The best is often not enough, and the lousy you can zap

The Best Writing on Writing is a book edited by Jack Heffron.  It is a collection of pointers on how to write. One is by Donald Murray, “Letter to a Young Article Writer” (at The Writer). This piece has a gem of an idea.

The idea is simple.  In essence, Murray says that a writer should just go ahead and write what it is he wants to say.  However, that something is probably “not enough.”  But in the course of writing, you may stumble onto something else that makes the work more than “one something,” or something that is “one and a half.”  When you have that one and a half, you have something worth publishing.

In fact, Murray indirectly quoted an unnamed colleague of John Jerome (The Writing Trade: A Year in the Life, Viking, 1992).  According to Murray, that colleague reportedly said that “a 600-word essay needs about an idea and a half.”

Murray gives as practical advice that writers should write “with velocity so that I am thinking on paper, saying what I do not expect to say” (emphasis added).  It is that thing you did not expect to say that could become the missing “one half” of an idea.  With velocity makes sense because unless you can tap it out fast on the keyboard – something you can’t do on Apple’s IPad –  that Kodak moment of discovery goes pffft.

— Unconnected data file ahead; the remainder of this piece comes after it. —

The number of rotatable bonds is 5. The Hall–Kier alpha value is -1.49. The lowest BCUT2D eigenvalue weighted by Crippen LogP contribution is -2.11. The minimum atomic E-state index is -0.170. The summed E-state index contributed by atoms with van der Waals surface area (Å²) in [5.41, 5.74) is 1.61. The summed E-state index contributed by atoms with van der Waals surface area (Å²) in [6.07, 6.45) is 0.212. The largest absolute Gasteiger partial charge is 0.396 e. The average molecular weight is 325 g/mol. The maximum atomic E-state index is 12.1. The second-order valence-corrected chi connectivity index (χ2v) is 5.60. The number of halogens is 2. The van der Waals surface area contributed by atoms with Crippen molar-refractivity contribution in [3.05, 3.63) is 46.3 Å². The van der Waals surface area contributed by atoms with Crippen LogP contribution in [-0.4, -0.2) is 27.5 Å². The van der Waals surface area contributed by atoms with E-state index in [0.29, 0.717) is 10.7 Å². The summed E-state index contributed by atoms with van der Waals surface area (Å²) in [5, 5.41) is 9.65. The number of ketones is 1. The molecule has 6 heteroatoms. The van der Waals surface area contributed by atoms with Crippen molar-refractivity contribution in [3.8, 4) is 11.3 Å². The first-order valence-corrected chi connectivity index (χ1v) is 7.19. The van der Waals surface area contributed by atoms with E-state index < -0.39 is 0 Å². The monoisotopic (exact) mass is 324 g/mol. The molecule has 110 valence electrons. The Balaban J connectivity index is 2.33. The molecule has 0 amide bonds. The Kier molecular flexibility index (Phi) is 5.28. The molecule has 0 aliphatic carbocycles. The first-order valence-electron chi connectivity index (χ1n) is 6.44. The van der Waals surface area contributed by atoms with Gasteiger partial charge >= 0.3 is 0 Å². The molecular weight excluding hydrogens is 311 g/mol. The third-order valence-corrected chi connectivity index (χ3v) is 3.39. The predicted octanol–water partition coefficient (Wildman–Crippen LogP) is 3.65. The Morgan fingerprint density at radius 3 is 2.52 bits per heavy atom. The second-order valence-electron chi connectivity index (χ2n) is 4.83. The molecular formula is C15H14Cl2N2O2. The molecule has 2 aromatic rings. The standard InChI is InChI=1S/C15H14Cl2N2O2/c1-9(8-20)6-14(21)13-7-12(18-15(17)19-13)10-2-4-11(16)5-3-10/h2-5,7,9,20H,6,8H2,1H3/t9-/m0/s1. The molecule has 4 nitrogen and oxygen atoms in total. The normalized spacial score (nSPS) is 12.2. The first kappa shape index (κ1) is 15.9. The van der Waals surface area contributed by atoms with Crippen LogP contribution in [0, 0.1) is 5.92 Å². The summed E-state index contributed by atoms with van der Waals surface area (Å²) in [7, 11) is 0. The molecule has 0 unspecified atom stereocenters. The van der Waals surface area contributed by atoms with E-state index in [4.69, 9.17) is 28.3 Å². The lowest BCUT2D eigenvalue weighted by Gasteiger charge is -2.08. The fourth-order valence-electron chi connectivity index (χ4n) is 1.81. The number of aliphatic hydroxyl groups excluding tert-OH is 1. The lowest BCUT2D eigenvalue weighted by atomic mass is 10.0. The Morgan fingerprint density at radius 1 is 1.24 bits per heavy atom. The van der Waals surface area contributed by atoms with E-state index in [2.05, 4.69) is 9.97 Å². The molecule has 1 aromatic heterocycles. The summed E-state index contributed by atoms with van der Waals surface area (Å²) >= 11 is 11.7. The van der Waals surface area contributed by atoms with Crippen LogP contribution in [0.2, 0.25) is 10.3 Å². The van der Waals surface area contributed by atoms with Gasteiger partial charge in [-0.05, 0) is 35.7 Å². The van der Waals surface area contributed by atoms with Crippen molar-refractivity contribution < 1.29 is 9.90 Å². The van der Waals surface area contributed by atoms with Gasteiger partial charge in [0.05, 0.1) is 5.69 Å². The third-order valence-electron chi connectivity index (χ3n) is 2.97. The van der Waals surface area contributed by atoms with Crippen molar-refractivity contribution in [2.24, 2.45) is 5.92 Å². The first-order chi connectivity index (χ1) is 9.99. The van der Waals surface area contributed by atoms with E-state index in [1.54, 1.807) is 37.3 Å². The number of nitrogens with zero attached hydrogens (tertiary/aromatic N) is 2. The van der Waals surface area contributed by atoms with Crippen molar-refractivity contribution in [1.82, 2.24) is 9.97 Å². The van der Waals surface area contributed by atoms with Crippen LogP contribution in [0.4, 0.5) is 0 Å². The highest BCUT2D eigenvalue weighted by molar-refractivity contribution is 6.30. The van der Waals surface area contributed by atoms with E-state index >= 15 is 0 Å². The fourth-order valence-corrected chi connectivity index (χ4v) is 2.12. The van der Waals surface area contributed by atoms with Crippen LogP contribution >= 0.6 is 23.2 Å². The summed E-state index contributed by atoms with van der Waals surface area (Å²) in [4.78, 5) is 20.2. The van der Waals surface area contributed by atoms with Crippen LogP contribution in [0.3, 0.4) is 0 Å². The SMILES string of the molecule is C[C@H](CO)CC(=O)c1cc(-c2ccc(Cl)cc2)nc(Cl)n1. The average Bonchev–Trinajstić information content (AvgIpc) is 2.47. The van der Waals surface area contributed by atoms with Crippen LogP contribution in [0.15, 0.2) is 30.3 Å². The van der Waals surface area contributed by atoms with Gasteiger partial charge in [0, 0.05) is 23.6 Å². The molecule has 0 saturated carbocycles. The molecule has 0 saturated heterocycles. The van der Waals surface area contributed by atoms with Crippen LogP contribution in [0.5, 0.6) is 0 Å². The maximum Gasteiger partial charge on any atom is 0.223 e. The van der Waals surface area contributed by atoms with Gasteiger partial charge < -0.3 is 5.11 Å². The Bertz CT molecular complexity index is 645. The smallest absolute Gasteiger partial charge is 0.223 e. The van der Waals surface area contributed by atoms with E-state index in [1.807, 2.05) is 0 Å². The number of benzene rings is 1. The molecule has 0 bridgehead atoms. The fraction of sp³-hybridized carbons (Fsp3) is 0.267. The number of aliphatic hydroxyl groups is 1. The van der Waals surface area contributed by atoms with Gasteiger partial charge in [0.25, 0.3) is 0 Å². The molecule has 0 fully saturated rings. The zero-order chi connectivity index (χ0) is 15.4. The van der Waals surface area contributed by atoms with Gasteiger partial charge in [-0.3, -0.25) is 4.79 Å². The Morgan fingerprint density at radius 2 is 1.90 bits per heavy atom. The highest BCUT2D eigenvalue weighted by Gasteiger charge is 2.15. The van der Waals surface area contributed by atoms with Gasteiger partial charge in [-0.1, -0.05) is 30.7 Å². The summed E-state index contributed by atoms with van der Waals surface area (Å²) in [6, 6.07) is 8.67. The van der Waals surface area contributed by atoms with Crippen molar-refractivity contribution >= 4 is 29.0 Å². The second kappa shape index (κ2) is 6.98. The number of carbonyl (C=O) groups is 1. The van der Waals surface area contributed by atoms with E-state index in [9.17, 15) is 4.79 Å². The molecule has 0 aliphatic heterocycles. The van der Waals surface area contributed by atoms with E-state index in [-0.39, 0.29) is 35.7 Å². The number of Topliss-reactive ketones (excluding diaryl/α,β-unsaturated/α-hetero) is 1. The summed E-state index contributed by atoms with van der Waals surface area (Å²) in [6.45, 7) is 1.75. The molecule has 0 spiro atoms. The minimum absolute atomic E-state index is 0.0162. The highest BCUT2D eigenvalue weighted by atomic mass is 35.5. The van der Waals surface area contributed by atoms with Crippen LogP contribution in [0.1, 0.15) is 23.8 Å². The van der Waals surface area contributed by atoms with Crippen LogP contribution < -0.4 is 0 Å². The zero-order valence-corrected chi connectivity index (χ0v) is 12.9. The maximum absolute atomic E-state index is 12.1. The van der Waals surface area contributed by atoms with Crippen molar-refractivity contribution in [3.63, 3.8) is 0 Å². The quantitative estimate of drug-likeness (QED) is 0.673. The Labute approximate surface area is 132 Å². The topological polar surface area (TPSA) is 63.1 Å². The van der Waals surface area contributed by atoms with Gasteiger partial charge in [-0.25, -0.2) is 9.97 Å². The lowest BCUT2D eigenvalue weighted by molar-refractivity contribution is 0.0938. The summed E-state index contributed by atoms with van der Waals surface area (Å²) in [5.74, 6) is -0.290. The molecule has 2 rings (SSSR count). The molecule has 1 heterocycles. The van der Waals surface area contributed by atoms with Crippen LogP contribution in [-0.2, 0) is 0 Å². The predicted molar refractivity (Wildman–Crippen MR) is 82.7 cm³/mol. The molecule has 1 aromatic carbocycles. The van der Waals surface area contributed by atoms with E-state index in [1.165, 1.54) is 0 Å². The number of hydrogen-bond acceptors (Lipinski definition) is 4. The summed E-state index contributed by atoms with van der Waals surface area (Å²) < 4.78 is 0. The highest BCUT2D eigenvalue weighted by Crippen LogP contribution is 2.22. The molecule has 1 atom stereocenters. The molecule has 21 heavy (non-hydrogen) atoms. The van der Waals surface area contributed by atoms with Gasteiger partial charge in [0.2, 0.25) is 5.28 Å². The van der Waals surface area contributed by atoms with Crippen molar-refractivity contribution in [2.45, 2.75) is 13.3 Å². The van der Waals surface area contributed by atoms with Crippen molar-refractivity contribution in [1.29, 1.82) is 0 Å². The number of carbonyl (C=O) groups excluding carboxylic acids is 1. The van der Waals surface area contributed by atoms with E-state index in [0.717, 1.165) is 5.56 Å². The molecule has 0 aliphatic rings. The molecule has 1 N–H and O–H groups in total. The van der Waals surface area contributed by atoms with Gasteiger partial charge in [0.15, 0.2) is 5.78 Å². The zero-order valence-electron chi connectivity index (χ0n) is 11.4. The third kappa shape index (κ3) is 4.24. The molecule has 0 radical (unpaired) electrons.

(Attention: Steve Jobs – When you release a new version of IPad, have a keyboard that allows “hyperfast” typing.  Then that IPad will truly fly.  But I imagine some geek will come up with a wireless keyboard that can do the trick, and whose output shows up on a Kindle that becomes not just a reader but also a writer’s tool.  Let the techie competition begin.)

But what if you start with one idea, and end up with 3 more halves?  You then have the beginning of a cashew snack.  Now, go and get some San Mig light and enjoy it while watching that silly stuff on cable TV.  My greatest enjoyment is switching channels when some totally inadequate tiresome wannabe shows up.  When will the networks learn how to fire the incompetents?

Disclaimer:  This is an essay with one and two halves of ideas.  Perhaps it’s overload, so I apologize.


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